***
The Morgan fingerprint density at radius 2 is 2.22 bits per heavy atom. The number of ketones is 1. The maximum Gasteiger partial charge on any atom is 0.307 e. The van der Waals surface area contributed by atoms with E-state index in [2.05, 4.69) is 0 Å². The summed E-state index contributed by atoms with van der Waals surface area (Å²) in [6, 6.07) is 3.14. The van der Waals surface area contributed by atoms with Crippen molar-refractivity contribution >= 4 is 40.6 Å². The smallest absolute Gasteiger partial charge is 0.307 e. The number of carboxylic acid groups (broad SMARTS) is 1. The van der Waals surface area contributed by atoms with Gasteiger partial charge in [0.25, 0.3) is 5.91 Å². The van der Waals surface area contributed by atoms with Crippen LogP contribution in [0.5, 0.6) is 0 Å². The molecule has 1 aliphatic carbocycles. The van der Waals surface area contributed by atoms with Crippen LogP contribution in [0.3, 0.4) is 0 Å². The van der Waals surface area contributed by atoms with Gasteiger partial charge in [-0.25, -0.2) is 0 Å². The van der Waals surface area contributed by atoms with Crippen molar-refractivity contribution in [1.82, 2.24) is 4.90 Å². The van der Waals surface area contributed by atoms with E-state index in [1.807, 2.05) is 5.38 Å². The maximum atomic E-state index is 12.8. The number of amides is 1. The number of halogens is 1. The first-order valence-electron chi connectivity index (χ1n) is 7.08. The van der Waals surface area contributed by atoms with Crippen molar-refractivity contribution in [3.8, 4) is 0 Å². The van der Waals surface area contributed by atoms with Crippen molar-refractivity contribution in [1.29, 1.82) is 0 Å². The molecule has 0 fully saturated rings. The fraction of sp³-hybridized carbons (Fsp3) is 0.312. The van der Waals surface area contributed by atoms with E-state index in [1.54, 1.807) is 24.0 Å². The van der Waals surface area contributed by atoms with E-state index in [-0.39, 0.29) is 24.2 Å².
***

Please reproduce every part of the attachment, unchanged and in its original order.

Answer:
The Morgan fingerprint density at radius 2 is 2.22 bits per heavy atom. The number of ketones is 1. The maximum Gasteiger partial charge on any atom is 0.307 e. The van der Waals surface area contributed by atoms with E-state index in [2.05, 4.69) is 0 Å². The summed E-state index contributed by atoms with van der Waals surface area (Å²) in [6, 6.07) is 3.14. The van der Waals surface area contributed by atoms with Crippen molar-refractivity contribution >= 4 is 40.6 Å². The smallest absolute Gasteiger partial charge is 0.307 e. The number of carboxylic acid groups (broad SMARTS) is 1. The van der Waals surface area contributed by atoms with Gasteiger partial charge in [0.25, 0.3) is 5.91 Å². The van der Waals surface area contributed by atoms with Crippen LogP contribution in [0.5, 0.6) is 0 Å². The molecule has 1 aliphatic carbocycles. The van der Waals surface area contributed by atoms with Crippen LogP contribution in [0.3, 0.4) is 0 Å². The van der Waals surface area contributed by atoms with Gasteiger partial charge in [-0.25, -0.2) is 0 Å². The van der Waals surface area contributed by atoms with Crippen molar-refractivity contribution in [1.82, 2.24) is 4.90 Å². The van der Waals surface area contributed by atoms with E-state index in [1.807, 2.05) is 5.38 Å². The maximum atomic E-state index is 12.8. The number of amides is 1. The number of halogens is 1. The first-order valence-electron chi connectivity index (χ1n) is 7.08. The van der Waals surface area contributed by atoms with Crippen molar-refractivity contribution in [3.8, 4) is 0 Å². The van der Waals surface area contributed by atoms with Crippen molar-refractivity contribution in [1.29, 1.82) is 0 Å². The molecule has 0 fully saturated rings. The fraction of sp³-hybridized carbons (Fsp3) is 0.312. The van der Waals surface area contributed by atoms with E-state index in [1.54, 1.807) is 24.0 Å². The van der Waals surface area contributed by atoms with E-state index in [-0.39, 0.29) is 24.2 Å².